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United Drilling Tools recommended @ Rs.30 about ten months back hits its life time high today and closed in upper circuit. Due to merger of some group companies and change in auditors , company could not submit its financial results of past few quarters within the stipulated time . But now company announced the result of all pending quarters . For the nine months ended December 2014 , company reported a turnover of Rs.110 Cr against last full year sales of Rs.36 Cr and a net profit of Rs.33.35 Cr ( less than 1 Cr in last full year) . On expanded equity of Rs.10.2 Cr , company reported an EPS of Rs.32 + for the nine months period . Though the stock already appreciated by more than 4 times within 10 months , risk takers can still HOLD it.
Earlier its shares shifted to 'Z' group due to non filing of financial result withing the stipulated time , but since the company filed the same in BSE now , I expect , it will return to its original group in near future Recommendation Link HERE
Kaveri Seed Company initially recommended @ Rs.272 ,which hits its life time high Yesterday. Post recommendation company splitted its face value to Rs.2 from Rs.10 and issued 5 shares for every 1 share . Adjusted to this stock split , an amount of Rs.272 invested in 2010 appreciated to Rs.5385 so far . Now suggesting to take some more profit from it by selling another 20 % of your original holding and keep the remaining.
Granules India is one stock recommended here more than three times in the past from a level of Rs.79. Today , stock hits its life time high of Rs.1017 ( so far) , an 11 times appreciation in three year time period.More than making money , I believe such experience will give confidence and patience to my readers to HOLD high conviction stocks for long term , irrespective of their slow moving nature during consolidation periods and prevent temptation to shift from steadily moving high quality stocks to fundamentally weak operator driven stocks in an efforts to make quick bucks. Now company fixed 24 March 2015 as the record date for 10:1 stock split . Still recommending to HOLD it .
Happy Investing Link to Initial Recommendation HERE
Shemaroo Entertainment is relatively a newly listed company
in Indian stock exchanges . Company came out with an IPO in last September and issued its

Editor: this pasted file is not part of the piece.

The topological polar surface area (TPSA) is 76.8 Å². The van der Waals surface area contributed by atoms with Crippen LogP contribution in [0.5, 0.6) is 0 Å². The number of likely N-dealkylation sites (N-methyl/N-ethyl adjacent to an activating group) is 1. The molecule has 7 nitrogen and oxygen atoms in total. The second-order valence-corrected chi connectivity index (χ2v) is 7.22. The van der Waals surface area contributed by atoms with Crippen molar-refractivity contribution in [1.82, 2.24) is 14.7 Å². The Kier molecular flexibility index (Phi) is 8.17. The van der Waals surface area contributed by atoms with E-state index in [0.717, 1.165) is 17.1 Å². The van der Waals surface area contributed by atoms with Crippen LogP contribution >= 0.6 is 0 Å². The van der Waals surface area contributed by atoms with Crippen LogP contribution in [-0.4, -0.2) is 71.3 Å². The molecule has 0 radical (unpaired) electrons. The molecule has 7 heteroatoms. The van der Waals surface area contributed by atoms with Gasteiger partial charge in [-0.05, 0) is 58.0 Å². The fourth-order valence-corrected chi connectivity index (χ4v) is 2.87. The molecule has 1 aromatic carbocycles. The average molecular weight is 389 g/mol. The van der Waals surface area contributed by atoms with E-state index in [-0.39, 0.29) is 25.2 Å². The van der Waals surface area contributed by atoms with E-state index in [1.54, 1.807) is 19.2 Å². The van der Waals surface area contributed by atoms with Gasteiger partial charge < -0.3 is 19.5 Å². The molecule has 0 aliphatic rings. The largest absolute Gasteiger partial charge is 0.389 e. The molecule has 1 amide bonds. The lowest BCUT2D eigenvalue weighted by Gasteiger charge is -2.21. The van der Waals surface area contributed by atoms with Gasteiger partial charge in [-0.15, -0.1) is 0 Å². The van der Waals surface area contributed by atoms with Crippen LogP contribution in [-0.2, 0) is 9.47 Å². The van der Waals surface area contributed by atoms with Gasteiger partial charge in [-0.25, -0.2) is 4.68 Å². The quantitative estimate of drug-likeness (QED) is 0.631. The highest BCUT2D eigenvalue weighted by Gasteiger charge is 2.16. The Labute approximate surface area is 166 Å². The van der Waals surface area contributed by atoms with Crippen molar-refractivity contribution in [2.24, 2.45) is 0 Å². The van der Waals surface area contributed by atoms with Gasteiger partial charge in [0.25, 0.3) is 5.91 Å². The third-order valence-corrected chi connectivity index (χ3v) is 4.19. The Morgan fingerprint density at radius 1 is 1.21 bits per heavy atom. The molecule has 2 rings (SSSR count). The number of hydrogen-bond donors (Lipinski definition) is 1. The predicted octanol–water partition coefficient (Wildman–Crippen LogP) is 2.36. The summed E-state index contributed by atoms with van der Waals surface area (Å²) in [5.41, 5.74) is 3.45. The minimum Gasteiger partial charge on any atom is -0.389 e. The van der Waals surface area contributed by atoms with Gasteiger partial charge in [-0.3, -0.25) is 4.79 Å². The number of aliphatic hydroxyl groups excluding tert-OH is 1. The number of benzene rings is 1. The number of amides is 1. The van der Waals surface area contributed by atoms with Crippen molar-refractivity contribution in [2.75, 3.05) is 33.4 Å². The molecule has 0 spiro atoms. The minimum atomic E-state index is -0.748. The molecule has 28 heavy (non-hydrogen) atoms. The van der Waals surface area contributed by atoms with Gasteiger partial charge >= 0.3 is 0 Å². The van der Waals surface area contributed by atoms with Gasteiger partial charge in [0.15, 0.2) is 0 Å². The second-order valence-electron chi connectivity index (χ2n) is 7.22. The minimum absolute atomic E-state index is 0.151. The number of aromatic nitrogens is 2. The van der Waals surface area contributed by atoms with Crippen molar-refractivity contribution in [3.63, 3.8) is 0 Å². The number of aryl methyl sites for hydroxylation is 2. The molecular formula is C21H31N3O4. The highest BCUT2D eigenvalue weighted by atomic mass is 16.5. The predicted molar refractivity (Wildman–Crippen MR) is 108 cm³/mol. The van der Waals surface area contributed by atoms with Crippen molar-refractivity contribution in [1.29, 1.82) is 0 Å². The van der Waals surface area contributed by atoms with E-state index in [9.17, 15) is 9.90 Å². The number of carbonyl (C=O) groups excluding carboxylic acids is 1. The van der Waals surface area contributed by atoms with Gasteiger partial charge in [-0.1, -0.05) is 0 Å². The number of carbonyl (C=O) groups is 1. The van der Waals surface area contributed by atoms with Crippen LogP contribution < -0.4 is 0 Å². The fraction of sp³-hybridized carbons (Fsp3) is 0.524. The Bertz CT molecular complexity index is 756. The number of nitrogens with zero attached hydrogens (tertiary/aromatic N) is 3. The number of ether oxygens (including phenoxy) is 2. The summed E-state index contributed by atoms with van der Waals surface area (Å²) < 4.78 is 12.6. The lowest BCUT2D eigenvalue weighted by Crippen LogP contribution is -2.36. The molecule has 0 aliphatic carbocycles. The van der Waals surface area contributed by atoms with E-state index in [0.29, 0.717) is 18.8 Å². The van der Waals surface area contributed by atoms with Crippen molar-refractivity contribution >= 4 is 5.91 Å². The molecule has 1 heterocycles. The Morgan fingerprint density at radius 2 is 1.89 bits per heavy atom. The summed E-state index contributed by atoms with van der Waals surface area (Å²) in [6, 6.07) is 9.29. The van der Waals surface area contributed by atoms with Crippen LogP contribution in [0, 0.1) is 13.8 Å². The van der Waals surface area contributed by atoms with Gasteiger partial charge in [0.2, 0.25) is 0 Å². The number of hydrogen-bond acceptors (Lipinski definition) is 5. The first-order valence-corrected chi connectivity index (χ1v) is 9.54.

shares at a price of Rs.170 . This Mumbai based company is the largest media
content synicator in India and own the rights of about 3000 movies ,mainly
Hindi and also some regional language movies .Company acquiring contents from
its original producers and monetize the same by re-selling it to different
media platforms.Shemaroo acquiring its movie rights in two different models -
perpetual or aggregated. Perpetual Rights meansthe rights to distribute content worldwide for anunlimitedperiod across all media. Aggregation method means ,the rights are
restricted for fixed period, platforms, or geography . Company selling these contents to
both conventional media platforms like TV Channels , Cable TV Networks..etc and
new generation media platforms like Mobile ,Internet..etc. At present , major
portion of income is coming from Conventional platforms , but the growth rate is far better in new media
platforms.For the last nine months growth rate in Conventional platform was 9 %
where it was above 40 % in new media segment. This same trend is expected in
future too. Government’s and Telecom companies' efforts to expand the
infrastructure for broadband and introduction of modern technologies like 4G
..etc are expected to sharply increase theInternet penetration in India in the coming quarters . Number of mobile
Internet users are expected to grow exponentially in India in the coming years
.Such a situation may help the company to achieve faster growth in its media
syndication business through new gen platforms like mobile phone and Internet. Recently
company tiedup as an official channel
partner for You Tube where it is managing more than 30 channels. It is also
providing content management services to partners including Reliance
Communications Re1 WAP store, and Airtel digital television for an interactive
devotional service -iDarshan.
the nine months ended December 2014 , company reported a top line of Rs.238 Cr
and a net profit of Rs.28 Cr . It is expected to complete FY 2014-15 with an
EPS of Rs.18 .At the time of IPO , company had a debt of over Rs.100 Cr . It
raised Rs.120 Cr through IPO and so far utilised an amount of Rs.40 Cr (
approx) for working capital requirements .An amount of Rs.70 Cr still invested
in mutual funds and liquid securities . As per December quarter share holding
Promoters are holding about 66 % stake in this company.Recently JP Morgan Chase’s
offshore subsidiary Copthall Mauritius Investment
Ltd acquired 4.5 lakhs shares from open market @ Rs.230.Promoters very good
relation with major film producers and their more than 30 year experience in
this business giving indisputable leadership position for Shemaroo in media content
syndication industry .Considering the huge growth potential of new-gen media going
forward , I believe , Shemaroo can improve its already dominant position in
this industry. Stock is currently trading around Rs.208 .considering the present high
volatile market situation , suggesting to accumulate it in a staggeredmanner with a long term view. Stock is listed in both exchanges.
SML ISUZU recommended @ Rs.335 hits its life time high today @
. Those with some risk appetite may still hold the stock for long term and others can book part profit and keep the remaining as cost free.
This stock recommended @ Rs.138 hits its life time high today @
Rs.584 . Now the promoters are hiking their stake by subscribing additional shares along with well known investor Prof .Shivanand Shankar Mankekar through preferential allotment . Post allotment , promoters stake will rise from current 69.03 % to 72.02 % and Prof. Manekar's stake will increase from 2.39 % to 4.86 % ( under public Category.) Those with some risk appetite can still HOLD this stock.